I hope you understand that the basic concept of news is, "man bites dog." And one of the most basic rules is, "If it bleeds, it leads." When I lived in the Bay Area during the Loma Prieta earthquake, San Franciscans were amaze to hear in the news that their city had been all but destroyed. The cameras went to the few places where there was destruction, but none went to the vast majority of the City, where it was business as usual. Go to Texas and experience it for yourself.

BTW, I'm from Liberty, Missouri. In general, Missourians are hard-working, honest, generous and skeptical. However, much of St. Louis is an East Coast enclave. I'm not so sure about you guys.  ::)

terry_freeman on July 22, 2010, 03:57:10 pm
Texas has corrupt police because people have guns? What are you, some kind of leftist liberal racist clown, or what? Here's a story about Chicago police - who, remember, work for the government:

http://www.freedomsphoenix.com/Feature-Article.htm?Info=0107042&From=News

I am still waiting for a comparable list of brutality inflicted by private security guards. I want to see numbers at least in the same ballpark as police brutality, since it is a matter of record that there are more private security guards in America than government police troops.

By the way, Texas has at least one openly lesbian mayor.

Any time you want to admit that your prejudices are wrong, speak up. Don't be bashful.

jamesd on July 22, 2010, 05:41:50 pm
Quote
They were government agents not acting properly according to the written rules. In other places that have government, such as Canada, it is very unusual for government agents to behave that way - and when they do, they are usually brought to justice quickly.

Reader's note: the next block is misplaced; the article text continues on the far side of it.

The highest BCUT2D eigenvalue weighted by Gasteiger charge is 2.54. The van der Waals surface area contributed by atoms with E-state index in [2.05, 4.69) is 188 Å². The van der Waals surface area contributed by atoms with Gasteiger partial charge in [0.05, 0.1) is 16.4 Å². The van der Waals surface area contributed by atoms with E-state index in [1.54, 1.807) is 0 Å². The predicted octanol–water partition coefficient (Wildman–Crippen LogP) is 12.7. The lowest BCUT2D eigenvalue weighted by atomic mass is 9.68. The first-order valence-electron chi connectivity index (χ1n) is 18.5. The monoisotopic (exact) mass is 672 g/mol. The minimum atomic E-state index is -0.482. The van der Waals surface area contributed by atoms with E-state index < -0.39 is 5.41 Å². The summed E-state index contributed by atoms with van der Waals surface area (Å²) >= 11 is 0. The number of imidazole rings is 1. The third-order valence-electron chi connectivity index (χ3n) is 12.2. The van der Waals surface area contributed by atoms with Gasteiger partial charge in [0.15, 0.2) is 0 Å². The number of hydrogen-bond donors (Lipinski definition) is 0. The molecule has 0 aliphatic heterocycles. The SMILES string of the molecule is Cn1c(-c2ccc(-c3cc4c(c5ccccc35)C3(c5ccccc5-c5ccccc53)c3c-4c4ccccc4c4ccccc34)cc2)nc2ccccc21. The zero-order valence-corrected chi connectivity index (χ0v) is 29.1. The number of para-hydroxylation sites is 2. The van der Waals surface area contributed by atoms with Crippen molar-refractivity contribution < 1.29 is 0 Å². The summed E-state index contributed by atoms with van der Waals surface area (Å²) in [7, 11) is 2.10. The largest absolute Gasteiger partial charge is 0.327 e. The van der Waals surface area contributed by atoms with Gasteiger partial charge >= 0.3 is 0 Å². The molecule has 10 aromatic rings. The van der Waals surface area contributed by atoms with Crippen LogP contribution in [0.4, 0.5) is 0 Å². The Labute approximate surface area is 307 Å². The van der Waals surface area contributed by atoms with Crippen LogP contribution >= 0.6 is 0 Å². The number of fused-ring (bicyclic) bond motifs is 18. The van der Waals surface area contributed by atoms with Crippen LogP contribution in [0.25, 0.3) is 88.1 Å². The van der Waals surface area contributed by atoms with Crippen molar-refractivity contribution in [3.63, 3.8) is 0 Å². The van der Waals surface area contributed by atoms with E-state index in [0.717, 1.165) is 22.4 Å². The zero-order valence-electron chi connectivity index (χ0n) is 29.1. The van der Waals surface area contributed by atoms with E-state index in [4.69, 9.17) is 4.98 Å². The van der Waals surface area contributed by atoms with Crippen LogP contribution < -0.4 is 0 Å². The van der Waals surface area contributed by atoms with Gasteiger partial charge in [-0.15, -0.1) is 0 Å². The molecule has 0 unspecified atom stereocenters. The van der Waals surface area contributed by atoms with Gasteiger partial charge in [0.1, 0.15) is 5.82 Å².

Ann Coulter could tell you a different story about Canada.

You do not really believe that government agents in Canada do not engage in thuggery.  You believe they don't engage in thuggery against people like you.  And you are wrong.

WarpZone on July 22, 2010, 07:48:40 pm
I haven't personally been to Texas, no.  My ideas about Texas are informed by things my friends (who grew up there and then moved away) have told me about Texas, and things I've read and seen online and in the news.

http://www.chicagotribune.com/news/nationworld/chi-texas-profiling_wittmar10,0,6051682.story
http://www.salem-news.com/articles/march082010/texas-taliban.php

I hope you understand that the basic concept of news is, "man bites dog." And one of the most basic rules is, "If it bleeds, it leads." When I lived in the Bay Area during the Loma Prieta earthquake, San Franciscans were amaze to hear in the news that their city had been all but destroyed. The cameras went to the few places where there was destruction, but none went to the vast majority of the City, where it was business as usual. Go to Texas and experience it for yourself.

BTW, I'm from Liberty, Missouri. In general, Missourians are hard-working, honest, generous and skeptical. However, much of St. Louis is an East Coast enclave. I'm not so sure about you guys.  ::)


*shrug*

It's a short drive. :)  See for yourself!

You owe it to yourself to at least go up in the arch once some time.  The view is insane.

If you're not so sure about us, what do you suspect?  :P

Honestly, St. Louis isn't that big of a deal.  Sure, there's some buildings here.  A zoo and an art museum.  But we've pretty much been coasting since the World's Fair put us on the map.  Nothing ever changes because even the liberals don't wanna raise taxes, so it's honestly a pretty sleepy city for being so big.

You wanna have some fun, watch Donnybrook on Channel 9, and we can pretend we're shouting at each other. XD